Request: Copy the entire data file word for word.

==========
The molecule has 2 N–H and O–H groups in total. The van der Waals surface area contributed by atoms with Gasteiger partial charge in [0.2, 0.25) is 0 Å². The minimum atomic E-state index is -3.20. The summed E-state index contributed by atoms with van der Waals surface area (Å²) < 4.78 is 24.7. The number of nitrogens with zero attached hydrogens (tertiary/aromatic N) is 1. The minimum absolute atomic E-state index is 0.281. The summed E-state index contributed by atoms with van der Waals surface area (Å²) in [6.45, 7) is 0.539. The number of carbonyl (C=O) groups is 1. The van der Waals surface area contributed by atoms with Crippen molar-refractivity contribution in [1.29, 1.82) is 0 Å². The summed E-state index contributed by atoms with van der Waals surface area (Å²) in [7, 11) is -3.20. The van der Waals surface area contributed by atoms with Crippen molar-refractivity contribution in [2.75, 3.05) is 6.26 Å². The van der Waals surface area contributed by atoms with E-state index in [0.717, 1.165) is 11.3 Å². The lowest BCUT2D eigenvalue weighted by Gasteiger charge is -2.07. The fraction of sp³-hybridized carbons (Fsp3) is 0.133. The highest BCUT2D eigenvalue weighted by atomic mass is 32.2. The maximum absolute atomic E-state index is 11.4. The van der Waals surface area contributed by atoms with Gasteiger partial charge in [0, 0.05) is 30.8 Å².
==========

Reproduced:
The molecule has 2 N–H and O–H groups in total. The van der Waals surface area contributed by atoms with Gasteiger partial charge in [0.2, 0.25) is 0 Å². The minimum atomic E-state index is -3.20. The summed E-state index contributed by atoms with van der Waals surface area (Å²) < 4.78 is 24.7. The number of nitrogens with zero attached hydrogens (tertiary/aromatic N) is 1. The minimum absolute atomic E-state index is 0.281. The summed E-state index contributed by atoms with van der Waals surface area (Å²) in [6.45, 7) is 0.539. The number of carbonyl (C=O) groups is 1. The van der Waals surface area contributed by atoms with Crippen molar-refractivity contribution in [1.29, 1.82) is 0 Å². The summed E-state index contributed by atoms with van der Waals surface area (Å²) in [7, 11) is -3.20. The van der Waals surface area contributed by atoms with Crippen molar-refractivity contribution in [2.75, 3.05) is 6.26 Å². The van der Waals surface area contributed by atoms with E-state index in [0.717, 1.165) is 11.3 Å². The lowest BCUT2D eigenvalue weighted by Gasteiger charge is -2.07. The fraction of sp³-hybridized carbons (Fsp3) is 0.133. The highest BCUT2D eigenvalue weighted by atomic mass is 32.2. The maximum absolute atomic E-state index is 11.4. The van der Waals surface area contributed by atoms with Gasteiger partial charge in [0, 0.05) is 30.8 Å².